/ Summer 1998 - Volume 10 / Number 1
By Amelia Lynn Dolson, M.D., Private Practice, Pathology, Tallahassee, Florida
Similarly, many different perspectives on health and disease exist: Ayurvedic medicine, traditional Chinese medicine, Western science, acupuncture energetics, homeopathy, and numerous theologies. Assessing the credibility of these perspectives requires mutual compatibility. It is one and the same body.
The purpose of this article is to explore an evolving attempt to reform the different paradigms into a unified whole. My own perspective as a pathologist trained in acupuncture allows me to examine acupuncture from a Western science point-of-view.
The general concept for discussion is that the energetic system was critical embryologically as an electromagnetic map; the points are the residual of organizing centers in the electromagnetic field. These were critical to guide morphogenesis and to coordinate development. In the fully-formed human, they maintain their original embryologic connection and function to nourish the tissues and integrate the systems of the organism.
A review of embryology is in order. We each began life as a single cell. Upon fertilization, cortical granules are extruded, and the perivitelline space forms. In some species, research has shown that the egg rotates under the influence of gravity within the perivitelline space, not unlike a rotating car compass. The fertilized egg also coordinates itself into an animal pole, which develops into the embryo proper; and a vegetal pole, which gives rise to supporting tissues, including trophoblast and yolk. The animal pole maintains an upward orientation; the vegetal pole, a downward one.
In acupuncture energetics, it has been hypothesized that there is an energy matrix in each cell, in a form analogous to the exceptional or curious meridians (1). There is a central axis, Chong Mo; an equatorial belt, Dai Mo; and front and back circumferences, Ren Mo/Du Mo (Governor and Conception Vessels). Experiments with frog eggs suggest how this may be set up. Gerhart showed that the egg's ability to move within and respond to the gravitational field is impor tant (2). The perivitelline space (lubricant) was dehydrated and the eggs rotated 90-180 degrees, which held them fixed and unable to correct for gravity. The embryos that developed were very abnormal compared to the unrotated controls; the most common abnormality being imbalanced Siamese twins. In various experiments, the polarity of the egg is also shown to be influenced by direct electrical current, unilateral light, presence of neighboring eggs, acidity differences, temperature gradients, Ca++ ions, and the site of sperm entry (3).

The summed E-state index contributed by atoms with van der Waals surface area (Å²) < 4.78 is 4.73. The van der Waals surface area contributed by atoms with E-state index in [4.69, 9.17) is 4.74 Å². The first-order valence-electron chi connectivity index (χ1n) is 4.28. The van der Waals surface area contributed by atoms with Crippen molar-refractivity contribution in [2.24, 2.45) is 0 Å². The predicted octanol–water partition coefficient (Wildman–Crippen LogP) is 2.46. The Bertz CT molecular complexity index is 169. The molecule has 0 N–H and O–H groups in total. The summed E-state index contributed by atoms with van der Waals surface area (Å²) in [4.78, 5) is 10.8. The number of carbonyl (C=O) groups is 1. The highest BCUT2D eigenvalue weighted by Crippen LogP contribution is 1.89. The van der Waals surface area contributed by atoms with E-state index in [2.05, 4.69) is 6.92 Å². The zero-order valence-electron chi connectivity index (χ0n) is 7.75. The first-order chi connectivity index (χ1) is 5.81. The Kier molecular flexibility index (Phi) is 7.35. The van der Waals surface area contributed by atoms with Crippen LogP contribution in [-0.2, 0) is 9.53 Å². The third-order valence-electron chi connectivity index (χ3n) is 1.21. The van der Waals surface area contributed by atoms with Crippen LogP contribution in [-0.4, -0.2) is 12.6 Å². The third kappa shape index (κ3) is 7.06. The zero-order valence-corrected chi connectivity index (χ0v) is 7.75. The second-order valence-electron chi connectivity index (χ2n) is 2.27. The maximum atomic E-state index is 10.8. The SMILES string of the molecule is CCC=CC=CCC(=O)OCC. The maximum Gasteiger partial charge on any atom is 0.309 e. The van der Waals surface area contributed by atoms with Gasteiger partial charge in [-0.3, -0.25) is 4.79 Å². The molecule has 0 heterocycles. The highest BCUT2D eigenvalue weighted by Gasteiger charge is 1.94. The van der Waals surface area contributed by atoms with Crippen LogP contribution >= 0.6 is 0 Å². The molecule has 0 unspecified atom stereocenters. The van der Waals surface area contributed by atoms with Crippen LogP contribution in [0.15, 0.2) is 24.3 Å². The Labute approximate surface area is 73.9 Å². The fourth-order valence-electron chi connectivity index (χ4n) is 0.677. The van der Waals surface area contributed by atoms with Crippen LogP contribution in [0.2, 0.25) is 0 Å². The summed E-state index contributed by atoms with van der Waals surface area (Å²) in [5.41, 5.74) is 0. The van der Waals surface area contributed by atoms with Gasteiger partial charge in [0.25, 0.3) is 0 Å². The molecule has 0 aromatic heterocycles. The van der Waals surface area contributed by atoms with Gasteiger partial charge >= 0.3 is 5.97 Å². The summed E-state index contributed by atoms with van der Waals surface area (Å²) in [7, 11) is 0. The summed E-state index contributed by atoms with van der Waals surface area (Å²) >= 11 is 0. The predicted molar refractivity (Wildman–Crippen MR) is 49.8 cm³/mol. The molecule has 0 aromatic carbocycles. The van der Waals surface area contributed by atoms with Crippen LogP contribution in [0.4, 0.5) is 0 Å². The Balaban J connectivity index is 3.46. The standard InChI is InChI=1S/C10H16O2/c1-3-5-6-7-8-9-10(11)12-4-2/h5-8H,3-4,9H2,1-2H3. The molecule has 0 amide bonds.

After the fertilized egg divides, the cells of the developing embryo communicate via gap junctions, beginning at the 8-cell stage (4). This can be demonstrated by the cell-to-cell transfer of fluroscein dye. As the embryo becomes more complex, this dye transfer becomes limited to presumptive lobules. Ionic communication, by contrast, continues throughout embryonic development. This communication is essential for coordinating cellular differentiation, directing synchronized growth, organogenesis, and morphogenesis. Without communication, the growing cells would grow more as a tumor mass, with growth and cellular necrosis dictated heavily by the availability of local nutritive materials.
In the formation of the human embryo, day-11 welcomes the development of primitive mesenchyme. Day-16 sees mesoderm as a prominent layer. Mesenchyme forms isolated angiogenctic cell clusters on day-18. The nervous system is first seen on day-19, with the development of the neural plate; day-20, the development of the neural groove; days 20-2 1, the heart tubes fuse. Days 22-23 sees the branchial (pharyngeal) arches begin forming (more about these later); days 24-25, the early circulatory system gets under way with the development of the aortic arches. Note that the circulatory system develops from the mesenchyme. Primitive vessels form from the mesenchyme, and are induced to grow by preexisting areas of mesenchyme (5).
Appreciating this from another perspective requires considering the tunicate egg, whose organ -forming areas are well mappedout (6,7). Figure A, Illustration I shows the locations of prospective parts mapped out on the fertilized egg; Figure A, Illustration 2 depicts the 8-cell stage in side view; Figure A, Illustration 3 shows the larva in transverse section, with the fates of the mapped regions. Notice that the Yang portion of the egg is the area where the epidermis, brain, and neural plate arise; these elements on the larva are on the outside and top. The Yin portion of the egg is where the gut develops; in the larva, this moves to the inside and bottom. Connecting Yang to Yin, and in between, is a part that scientists refer to as the "grey crescent." This is observed soon after fertilization, mapping out to developing muscle, mesenchyme, and notochord. In the larva, these structures continue to connect Yin to Yang; are interposed between Yin and Yang tissues.
Experiments in which tunicate eggs are bisected also show the importance of the three areas (8). When the egg is bisected near the equatorial plane, the portion with the animal pole and little vegetal pole does not develop past an early stage. The portion, with only the vegetal pole, grows into a large blastula. Conversely, if the egg is bisected at the axis, the two portions grow into non-nal larvae, half the normal size.